English translation of the results is available here.
A summary of the results is provided below:
Total number of children examined as of December 31, 2013: 269,354
Total number of children whose initial examination results are confirmed: 254,280
(up to the November 15, 2013 examination)
Assessment A1 134,805 (53.0%) (no nodules or cysts found)
Assessment A2 117,679 (46.3%) (nodules 5.0 mm or smaller or cysts 20.0 mm or smaller)
Assessment B 1,795 (0.7%) (nodules 5.1 mm or larger or cysts 20.1 mm or larger)
Assessment C 1 (0.0%) (requiring immediate secondary examination)
Number and proportion of nodules and cysts
Secondary examination includes more detailed thyroid ultrasound, blood and urine tests, and fine-needle aspiration biopsy if warranted.
1,796 are eligible for secondary examination
1,490 have actually undergone secondary examination
1,342 finished the secondary examination
Secondary examination progress status
Summary of fine-needle aspiration biopsy results (as of December 31, 2013)
In summary, there were 7 more cancer cases confirmed since the last report on November 12, 2013. One case was confirmed in a female from Namie Town, 5 in Koriyama City, and 1 in Izumizaki Village.
The total number of cases confirmed or suspected of cancer is 75. Of these, 34 had surgeries as of December 31, 2013, and 1 turned out to be a benign nodule, 32 were confirmed to be papillary thyroid cancer, and 1 still has no confirmed cytological diagnosis but listed as poorly differentiated thyroid cancer. (The total number of cases confirmed or suspected of cancer is often reported as 74 in news report, excluding the case confirmed to be benign).
Shinichi Suzuki, a Fukushima Medical University physician in charge of the thyroid ultrasound examination, cautioned against jumping to the conclusion about this "poorly differentiated cancer" which normally is associated with a poor prognosis. Although he did not elaborate on details, he said the diagnostic criteria for poorly differentiated thyroid cancer have recently changed. This was the case which, initially thought of as papillary thyroid cancer, was undergoing cytological reevaluation by pathologists who are still not sure about the exact subtype.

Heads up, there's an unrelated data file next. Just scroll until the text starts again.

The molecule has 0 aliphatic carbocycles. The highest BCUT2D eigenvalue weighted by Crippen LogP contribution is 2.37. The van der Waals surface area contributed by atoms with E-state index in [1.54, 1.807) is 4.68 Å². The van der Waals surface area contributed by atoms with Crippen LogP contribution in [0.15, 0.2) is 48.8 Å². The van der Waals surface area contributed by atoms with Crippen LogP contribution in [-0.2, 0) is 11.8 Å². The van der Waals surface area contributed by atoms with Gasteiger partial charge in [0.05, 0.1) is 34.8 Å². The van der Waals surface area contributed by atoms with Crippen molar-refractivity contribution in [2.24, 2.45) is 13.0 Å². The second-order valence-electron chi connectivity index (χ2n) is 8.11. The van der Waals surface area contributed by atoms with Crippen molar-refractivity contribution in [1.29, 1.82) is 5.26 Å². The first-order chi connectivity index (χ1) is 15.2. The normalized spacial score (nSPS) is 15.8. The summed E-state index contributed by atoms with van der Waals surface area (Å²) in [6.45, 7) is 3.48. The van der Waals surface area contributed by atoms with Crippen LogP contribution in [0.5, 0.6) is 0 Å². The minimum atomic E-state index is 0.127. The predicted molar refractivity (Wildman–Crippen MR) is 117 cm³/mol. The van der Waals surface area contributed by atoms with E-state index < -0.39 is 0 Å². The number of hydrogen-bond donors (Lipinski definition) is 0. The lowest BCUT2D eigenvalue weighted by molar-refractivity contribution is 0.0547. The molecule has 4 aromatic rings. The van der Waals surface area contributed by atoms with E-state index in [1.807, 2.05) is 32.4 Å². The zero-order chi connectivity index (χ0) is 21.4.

Interestingly, the first thing Suzuki mentioned, when it was his turn to present the thyroid examination results at the committee meeting, was the news post published today in multiple newspapers regarding the Fukushima Medical University beginning a genetic analysis of the cancer tissues. The news post states that Fukushima Medical University will use the thyroid cancer tissues, excised during surgeries, to analyze for genetic alterations to help figure out why the cancer originated. What was odd was that Suzuki, as if avoiding a swarm of questions, offered an explanation that such genetic analyses are routinely performed on adult cancer specimen using the special research money and approved by the University's ethics committee. He emphasized that the genetic analysis was totally separate from the thyroid ultrasound examination. He asked for an understanding as he felt it was the mission of Fukushima Medical University to conduct the genetic analysis in order to watch over the children's future.
As for the perceived "slow" speed of confirming the cancer cases, Suzuki said that some of the cases suspected of cancer did not warrant immediate surgeries, allowing for the children to live their lives with close monitoring.
As usual, no information was offered such as the type of nodules and also details of each surgical case which, as part of regular medical care, are considered beyond the scope of the screening and thus inaccessible to the Health Management Survey team.
Below is a reference table showing the 2008 thyroid cancer incidence rate per 100,000 in Japan, compiled from the National Cancer Center (2012) Cancer incidence from cancer registries in Japan (1975–2007) on the website of Center for Cancer Control and Information Services, National Cancer Center, Japan. Due to an intense interest, domestically and internationally, in the pediatric thyroid cancer occurrence in Japan, the tables focused on the relevant age groups.
Thyroid cancer incidence rate in Japan by age and sex (2008) (per 100,000)
Source: Download “2. Incidence (National estimates)” and go to the “rate” tab on bottom.
See lines #1775 for male and #1809 for female.
This shows “incidence,” representing the rate of occurrence of new cases in a given period. On the other hand, Fukushima thyroid examination is mass screening, which yields “prevalence,” the proportion of the total number of cases to the total population.
It is important to note that incidence and prevalence are not directly comparable, so the incidence rates shown above are only a relative measure of comparison.